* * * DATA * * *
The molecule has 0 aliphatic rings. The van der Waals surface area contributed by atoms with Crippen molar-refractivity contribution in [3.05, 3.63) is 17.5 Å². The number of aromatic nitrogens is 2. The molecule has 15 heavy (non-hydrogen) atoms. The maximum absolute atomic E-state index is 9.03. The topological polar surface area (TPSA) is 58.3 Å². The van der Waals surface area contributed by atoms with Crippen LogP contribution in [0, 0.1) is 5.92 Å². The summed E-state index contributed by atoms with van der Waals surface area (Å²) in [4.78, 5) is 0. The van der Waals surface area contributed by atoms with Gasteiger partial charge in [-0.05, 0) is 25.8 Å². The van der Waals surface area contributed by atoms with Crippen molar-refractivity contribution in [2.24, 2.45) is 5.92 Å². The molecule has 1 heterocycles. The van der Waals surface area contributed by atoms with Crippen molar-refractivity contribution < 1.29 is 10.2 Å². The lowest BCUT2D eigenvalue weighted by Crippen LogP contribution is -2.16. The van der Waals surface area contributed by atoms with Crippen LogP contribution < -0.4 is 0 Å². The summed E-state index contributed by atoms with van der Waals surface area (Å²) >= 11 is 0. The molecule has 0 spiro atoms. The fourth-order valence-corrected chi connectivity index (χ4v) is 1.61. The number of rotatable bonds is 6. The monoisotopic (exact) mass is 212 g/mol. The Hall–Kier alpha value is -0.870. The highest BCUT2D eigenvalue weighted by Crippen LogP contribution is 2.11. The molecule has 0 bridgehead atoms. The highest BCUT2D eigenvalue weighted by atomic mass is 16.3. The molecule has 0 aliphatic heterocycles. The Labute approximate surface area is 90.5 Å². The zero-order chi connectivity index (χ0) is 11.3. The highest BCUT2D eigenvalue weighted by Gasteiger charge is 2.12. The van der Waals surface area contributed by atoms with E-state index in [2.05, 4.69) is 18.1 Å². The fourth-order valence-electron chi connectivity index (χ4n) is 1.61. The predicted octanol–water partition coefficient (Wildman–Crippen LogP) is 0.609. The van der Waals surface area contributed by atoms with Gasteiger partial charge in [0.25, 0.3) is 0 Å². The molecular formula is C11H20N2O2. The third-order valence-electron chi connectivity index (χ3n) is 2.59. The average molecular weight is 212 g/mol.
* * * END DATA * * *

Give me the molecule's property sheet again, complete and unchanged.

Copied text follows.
The molecule has 0 aliphatic rings. The van der Waals surface area contributed by atoms with Crippen molar-refractivity contribution in [3.05, 3.63) is 17.5 Å². The number of aromatic nitrogens is 2. The molecule has 15 heavy (non-hydrogen) atoms. The maximum absolute atomic E-state index is 9.03. The topological polar surface area (TPSA) is 58.3 Å². The van der Waals surface area contributed by atoms with Crippen LogP contribution in [0, 0.1) is 5.92 Å². The summed E-state index contributed by atoms with van der Waals surface area (Å²) in [4.78, 5) is 0. The van der Waals surface area contributed by atoms with Gasteiger partial charge in [-0.05, 0) is 25.8 Å². The van der Waals surface area contributed by atoms with Crippen molar-refractivity contribution in [2.24, 2.45) is 5.92 Å². The molecule has 1 heterocycles. The van der Waals surface area contributed by atoms with Crippen molar-refractivity contribution < 1.29 is 10.2 Å². The lowest BCUT2D eigenvalue weighted by Crippen LogP contribution is -2.16. The van der Waals surface area contributed by atoms with Crippen LogP contribution < -0.4 is 0 Å². The summed E-state index contributed by atoms with van der Waals surface area (Å²) >= 11 is 0. The molecule has 0 spiro atoms. The fourth-order valence-corrected chi connectivity index (χ4v) is 1.61. The number of rotatable bonds is 6. The monoisotopic (exact) mass is 212 g/mol. The Hall–Kier alpha value is -0.870. The highest BCUT2D eigenvalue weighted by Crippen LogP contribution is 2.11. The molecule has 0 bridgehead atoms. The highest BCUT2D eigenvalue weighted by atomic mass is 16.3. The molecule has 0 aliphatic heterocycles. The Labute approximate surface area is 90.5 Å². The zero-order chi connectivity index (χ0) is 11.3. The highest BCUT2D eigenvalue weighted by Gasteiger charge is 2.12. The van der Waals surface area contributed by atoms with E-state index in [2.05, 4.69) is 18.1 Å². The fourth-order valence-electron chi connectivity index (χ4n) is 1.61. The predicted octanol–water partition coefficient (Wildman–Crippen LogP) is 0.609. The van der Waals surface area contributed by atoms with Gasteiger partial charge in [0.25, 0.3) is 0 Å². The molecular formula is C11H20N2O2. The third-order valence-electron chi connectivity index (χ3n) is 2.59. The average molecular weight is 212 g/mol.